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Analyzing CPI – Are “Borrower’s Claims” Really a Member Benefit?

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Last week I had the privilege of speaking to several executives at a mid-sized credit union about the differences between the CPI program they currently use to protect their consumer portfolio and the Blanket VSI policy that could replace it. We talked through the advantages and disadvantages of each, from the amount of staff time CPI takes compared to the simplicity of Blanket, the direct and hidden costs each program holds for the credit union (CPI has several hidden costs), and the perceptions each program can give to the credit union’s members. When we reached the point in our discussion about member benefit and perception, the credit union’s Risk Management Officer, (who was tasked with playing devil’s advocate throughout the entire meeting) brought up the subject of borrower’s claims and it led us to an in-depth conversation on this apparent benefit a CPI program may have for credit union members.

Blanket VSI programs are written as single-interest policies. This means that for a credit union to file a claim on a piece of collateral for which a member has allowed their private insurance policy to lapse, the credit union must repossess the vehicle. If there is a loss to the piece of collateral, but the member continues to make their loan payments, no claim can be filed, as the credit union has not suffered a loss. The member cannot file a claim under this policy.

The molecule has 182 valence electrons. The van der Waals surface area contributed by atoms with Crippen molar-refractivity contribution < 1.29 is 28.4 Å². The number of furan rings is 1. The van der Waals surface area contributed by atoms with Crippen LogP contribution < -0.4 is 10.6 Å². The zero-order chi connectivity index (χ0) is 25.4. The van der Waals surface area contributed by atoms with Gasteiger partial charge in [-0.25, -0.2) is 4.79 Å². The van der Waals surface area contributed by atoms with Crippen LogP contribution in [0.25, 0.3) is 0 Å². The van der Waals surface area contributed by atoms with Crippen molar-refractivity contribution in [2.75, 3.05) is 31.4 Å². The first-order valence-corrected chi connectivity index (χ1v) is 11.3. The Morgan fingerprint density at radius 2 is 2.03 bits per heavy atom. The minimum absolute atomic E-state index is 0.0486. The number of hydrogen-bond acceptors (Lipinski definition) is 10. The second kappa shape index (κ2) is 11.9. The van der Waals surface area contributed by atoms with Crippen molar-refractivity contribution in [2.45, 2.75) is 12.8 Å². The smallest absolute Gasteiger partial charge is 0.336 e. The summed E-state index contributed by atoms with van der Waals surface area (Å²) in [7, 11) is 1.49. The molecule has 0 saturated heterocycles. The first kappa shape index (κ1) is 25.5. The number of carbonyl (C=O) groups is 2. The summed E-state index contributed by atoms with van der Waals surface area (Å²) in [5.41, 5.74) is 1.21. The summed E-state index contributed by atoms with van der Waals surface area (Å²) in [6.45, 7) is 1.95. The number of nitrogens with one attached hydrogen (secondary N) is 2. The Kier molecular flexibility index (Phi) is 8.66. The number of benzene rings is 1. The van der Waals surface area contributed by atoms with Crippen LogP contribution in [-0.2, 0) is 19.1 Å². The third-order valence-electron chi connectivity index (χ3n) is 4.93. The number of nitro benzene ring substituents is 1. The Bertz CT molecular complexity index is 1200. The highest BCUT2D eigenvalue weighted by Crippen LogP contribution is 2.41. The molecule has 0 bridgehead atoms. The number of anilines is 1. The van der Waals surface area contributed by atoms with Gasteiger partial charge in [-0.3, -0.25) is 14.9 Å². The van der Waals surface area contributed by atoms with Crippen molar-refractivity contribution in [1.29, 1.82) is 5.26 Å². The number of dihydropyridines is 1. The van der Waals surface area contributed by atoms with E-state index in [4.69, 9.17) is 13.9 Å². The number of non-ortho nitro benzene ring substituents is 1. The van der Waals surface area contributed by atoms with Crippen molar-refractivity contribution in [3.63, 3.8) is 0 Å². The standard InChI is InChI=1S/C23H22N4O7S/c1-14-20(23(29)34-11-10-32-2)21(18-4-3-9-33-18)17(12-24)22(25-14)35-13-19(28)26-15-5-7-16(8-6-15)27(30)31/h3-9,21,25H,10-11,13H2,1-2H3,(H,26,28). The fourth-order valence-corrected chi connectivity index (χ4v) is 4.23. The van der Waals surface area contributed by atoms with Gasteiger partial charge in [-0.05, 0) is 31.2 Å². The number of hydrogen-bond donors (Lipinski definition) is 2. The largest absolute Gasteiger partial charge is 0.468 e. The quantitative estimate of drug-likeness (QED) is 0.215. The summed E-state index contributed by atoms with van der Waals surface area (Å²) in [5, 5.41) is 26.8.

See: Insurance Tracking and Force-placing CPI Coverage on Loans

Under a CPI program, when a member allows their private auto insurance to lapse, a policy is force-placed upon them to protect the credit union’s stake in the collateral. If the force-placed member suffers a loss to their vehicle but continues to make their payments, some CPI policies will allow the member to file a “borrower’s claim” to repair the damage to their vehicle. The Risk Management Officer Devil’s Advocate posited that this meant CPI, therefore, held an advantage over Blanket VSI for the member. Here’s why he was wrong:

  1. CPI premiums are exorbitant, and their coverage is poor. Force-placed policies can cost as much as 20% of the loan balance. Force-placed policies also do not offer liability coverage, and they do not meet state minimums. This means that the member is paying way too much for way too little. They should not be encouraged to rely on this product to protect their vehicle.
  2.   Other members who are struggling financially are paying for those borrower’s claims. CPI programs are funded by the high premiums that force-placed members pay. Many of these members are struggling financially, which is why their private insurance lapsed in the first place. The money used to pay a borrower’s claim is coming out of the pockets of an at-risk population of members. Therefore, a borrower’s claim under a CPI program is essentially robbing Peter to pay Paul – not a fair way to do business.
  3.   Members have an ownership stake in the credit union. Borrower claims, which cut into the loss ratio in a CPI program, detract from the credit union’s bottom line. Therefore, when a member files a claim under this overpriced and inadequate policy, they are financially injuring themselves and all other members in the credit union.

Credit Unions are unique in their devotion to their members. It’s what makes them great. While the ability to file a borrower’s claim may sound like a member advantage of a CPI program, it’s just another way that CPI preys on those a Credit Union seeks to serve.

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